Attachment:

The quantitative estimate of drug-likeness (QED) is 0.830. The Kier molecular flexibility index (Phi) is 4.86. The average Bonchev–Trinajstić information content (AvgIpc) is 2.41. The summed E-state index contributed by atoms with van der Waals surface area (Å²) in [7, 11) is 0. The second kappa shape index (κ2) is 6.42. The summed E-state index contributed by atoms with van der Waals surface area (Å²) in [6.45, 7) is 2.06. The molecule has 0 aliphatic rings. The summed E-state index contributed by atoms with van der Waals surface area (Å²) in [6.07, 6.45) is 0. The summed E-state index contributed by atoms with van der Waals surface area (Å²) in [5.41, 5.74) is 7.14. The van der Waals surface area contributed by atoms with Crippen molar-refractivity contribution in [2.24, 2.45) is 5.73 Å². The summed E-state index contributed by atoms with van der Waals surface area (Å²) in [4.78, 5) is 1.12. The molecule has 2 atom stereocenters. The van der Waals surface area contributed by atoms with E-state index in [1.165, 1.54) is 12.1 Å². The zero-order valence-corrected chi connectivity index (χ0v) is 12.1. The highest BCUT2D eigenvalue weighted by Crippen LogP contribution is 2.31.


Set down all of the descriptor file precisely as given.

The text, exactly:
The quantitative estimate of drug-likeness (QED) is 0.830. The Kier molecular flexibility index (Phi) is 4.86. The average Bonchev–Trinajstić information content (AvgIpc) is 2.41. The summed E-state index contributed by atoms with van der Waals surface area (Å²) in [7, 11) is 0. The second kappa shape index (κ2) is 6.42. The summed E-state index contributed by atoms with van der Waals surface area (Å²) in [6.45, 7) is 2.06. The molecule has 0 aliphatic rings. The summed E-state index contributed by atoms with van der Waals surface area (Å²) in [6.07, 6.45) is 0. The summed E-state index contributed by atoms with van der Waals surface area (Å²) in [5.41, 5.74) is 7.14. The van der Waals surface area contributed by atoms with Crippen molar-refractivity contribution in [2.24, 2.45) is 5.73 Å². The summed E-state index contributed by atoms with van der Waals surface area (Å²) in [4.78, 5) is 1.12. The molecule has 2 atom stereocenters. The van der Waals surface area contributed by atoms with E-state index in [1.165, 1.54) is 12.1 Å². The zero-order valence-corrected chi connectivity index (χ0v) is 12.1. The highest BCUT2D eigenvalue weighted by Crippen LogP contribution is 2.31.